Conditional sentences express a choice and the possible consequences of that choice.
There are three types of conditional sentences: Real, Unreal and Unreal Past. The first
type is the easiest to learn. It involves a present choice and a future consequence.
If you drive north for three miles, you will get to Columbus.
If he doesn't exercise, Fred will gain weight.
If you purchase a raffle ticket, you might win a car.
Real conditional sentences contain two parts, the if clause, and the result clause.
The if clause indicates the choice and is expressed in present tense. It indicates a choice and can be either positive or negative. If statements can also imply the opposite choice and result.
|If you study hard you will pass the
||(Choice and possible result)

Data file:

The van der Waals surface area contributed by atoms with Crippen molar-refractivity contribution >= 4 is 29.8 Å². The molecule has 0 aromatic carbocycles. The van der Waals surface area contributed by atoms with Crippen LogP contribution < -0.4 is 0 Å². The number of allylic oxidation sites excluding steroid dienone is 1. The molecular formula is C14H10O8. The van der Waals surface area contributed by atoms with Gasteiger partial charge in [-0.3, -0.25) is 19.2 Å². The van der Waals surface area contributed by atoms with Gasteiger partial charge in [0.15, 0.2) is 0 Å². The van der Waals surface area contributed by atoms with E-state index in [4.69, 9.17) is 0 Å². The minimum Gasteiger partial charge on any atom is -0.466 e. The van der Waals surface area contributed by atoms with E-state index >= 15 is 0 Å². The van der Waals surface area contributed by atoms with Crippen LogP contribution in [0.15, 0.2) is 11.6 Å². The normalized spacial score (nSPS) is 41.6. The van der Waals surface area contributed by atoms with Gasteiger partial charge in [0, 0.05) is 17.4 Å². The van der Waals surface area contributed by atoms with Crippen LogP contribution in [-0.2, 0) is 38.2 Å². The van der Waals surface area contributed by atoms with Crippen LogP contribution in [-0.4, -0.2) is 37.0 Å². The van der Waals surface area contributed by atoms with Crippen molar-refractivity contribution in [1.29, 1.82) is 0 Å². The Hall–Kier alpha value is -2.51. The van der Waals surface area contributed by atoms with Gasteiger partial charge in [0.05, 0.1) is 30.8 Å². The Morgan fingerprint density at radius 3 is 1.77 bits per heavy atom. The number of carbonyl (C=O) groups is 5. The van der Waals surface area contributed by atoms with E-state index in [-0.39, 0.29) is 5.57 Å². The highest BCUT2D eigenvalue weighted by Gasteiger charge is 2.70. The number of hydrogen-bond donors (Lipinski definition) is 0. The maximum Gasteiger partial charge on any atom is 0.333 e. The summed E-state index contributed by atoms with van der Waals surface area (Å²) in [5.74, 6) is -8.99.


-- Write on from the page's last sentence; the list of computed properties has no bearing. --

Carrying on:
|If you don't study hard, you could fail.
||(Implied opposite choice and result.
The result clause indicates the consequence or possible consequence, and
is expressed in future tense or with modals can, could or might.
|If you eat your spinach,
||you will grow stronger.
|If I quit my job,
||I can spend more time with the kids.
|If Troy moves to Hollywood,
||he might become a movie star.
Textbook Recommendation : Touchy Situations, Chapter 11
See also :
Conditional Introduction (from Englishpage.com)